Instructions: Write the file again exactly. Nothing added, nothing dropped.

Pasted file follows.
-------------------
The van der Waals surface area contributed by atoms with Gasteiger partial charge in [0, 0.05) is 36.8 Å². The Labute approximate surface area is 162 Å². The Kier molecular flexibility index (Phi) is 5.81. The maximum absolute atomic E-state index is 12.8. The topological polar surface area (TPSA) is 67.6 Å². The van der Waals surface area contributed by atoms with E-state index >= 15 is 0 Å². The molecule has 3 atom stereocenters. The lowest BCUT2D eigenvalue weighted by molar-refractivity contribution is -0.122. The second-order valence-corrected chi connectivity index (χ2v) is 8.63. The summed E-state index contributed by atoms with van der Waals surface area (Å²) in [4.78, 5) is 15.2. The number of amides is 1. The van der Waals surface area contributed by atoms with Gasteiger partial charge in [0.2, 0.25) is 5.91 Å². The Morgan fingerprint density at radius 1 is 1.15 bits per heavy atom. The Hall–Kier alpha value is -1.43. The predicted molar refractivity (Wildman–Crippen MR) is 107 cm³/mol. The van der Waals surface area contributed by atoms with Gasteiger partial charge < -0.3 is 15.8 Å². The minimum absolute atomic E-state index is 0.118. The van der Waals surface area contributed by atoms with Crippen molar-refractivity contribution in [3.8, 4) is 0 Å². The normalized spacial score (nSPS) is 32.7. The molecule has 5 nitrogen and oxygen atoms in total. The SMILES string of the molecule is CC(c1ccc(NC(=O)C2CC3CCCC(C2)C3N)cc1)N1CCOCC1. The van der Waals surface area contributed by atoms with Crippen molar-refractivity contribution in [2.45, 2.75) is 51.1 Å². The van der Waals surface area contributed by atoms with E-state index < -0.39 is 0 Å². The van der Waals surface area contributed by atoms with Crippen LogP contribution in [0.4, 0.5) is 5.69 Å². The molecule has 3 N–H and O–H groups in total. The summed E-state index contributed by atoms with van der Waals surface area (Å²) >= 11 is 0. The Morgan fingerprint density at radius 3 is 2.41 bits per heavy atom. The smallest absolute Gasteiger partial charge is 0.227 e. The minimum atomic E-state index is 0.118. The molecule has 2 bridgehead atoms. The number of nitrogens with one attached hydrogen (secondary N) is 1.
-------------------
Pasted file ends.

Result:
The van der Waals surface area contributed by atoms with Gasteiger partial charge in [0, 0.05) is 36.8 Å². The Labute approximate surface area is 162 Å². The Kier molecular flexibility index (Phi) is 5.81. The maximum absolute atomic E-state index is 12.8. The topological polar surface area (TPSA) is 67.6 Å². The van der Waals surface area contributed by atoms with E-state index >= 15 is 0 Å². The molecule has 3 atom stereocenters. The lowest BCUT2D eigenvalue weighted by molar-refractivity contribution is -0.122. The second-order valence-corrected chi connectivity index (χ2v) is 8.63. The summed E-state index contributed by atoms with van der Waals surface area (Å²) in [4.78, 5) is 15.2. The number of amides is 1. The van der Waals surface area contributed by atoms with Gasteiger partial charge in [0.2, 0.25) is 5.91 Å². The Morgan fingerprint density at radius 1 is 1.15 bits per heavy atom. The Hall–Kier alpha value is -1.43. The predicted molar refractivity (Wildman–Crippen MR) is 107 cm³/mol. The van der Waals surface area contributed by atoms with Gasteiger partial charge < -0.3 is 15.8 Å². The minimum absolute atomic E-state index is 0.118. The van der Waals surface area contributed by atoms with Crippen molar-refractivity contribution in [3.8, 4) is 0 Å². The normalized spacial score (nSPS) is 32.7. The molecule has 5 nitrogen and oxygen atoms in total. The SMILES string of the molecule is CC(c1ccc(NC(=O)C2CC3CCCC(C2)C3N)cc1)N1CCOCC1. The van der Waals surface area contributed by atoms with Crippen molar-refractivity contribution in [2.45, 2.75) is 51.1 Å². The van der Waals surface area contributed by atoms with E-state index < -0.39 is 0 Å². The van der Waals surface area contributed by atoms with Crippen LogP contribution in [0.4, 0.5) is 5.69 Å². The molecule has 3 N–H and O–H groups in total. The summed E-state index contributed by atoms with van der Waals surface area (Å²) >= 11 is 0. The Morgan fingerprint density at radius 3 is 2.41 bits per heavy atom. The smallest absolute Gasteiger partial charge is 0.227 e. The minimum atomic E-state index is 0.118. The molecule has 2 bridgehead atoms. The number of nitrogens with one attached hydrogen (secondary N) is 1.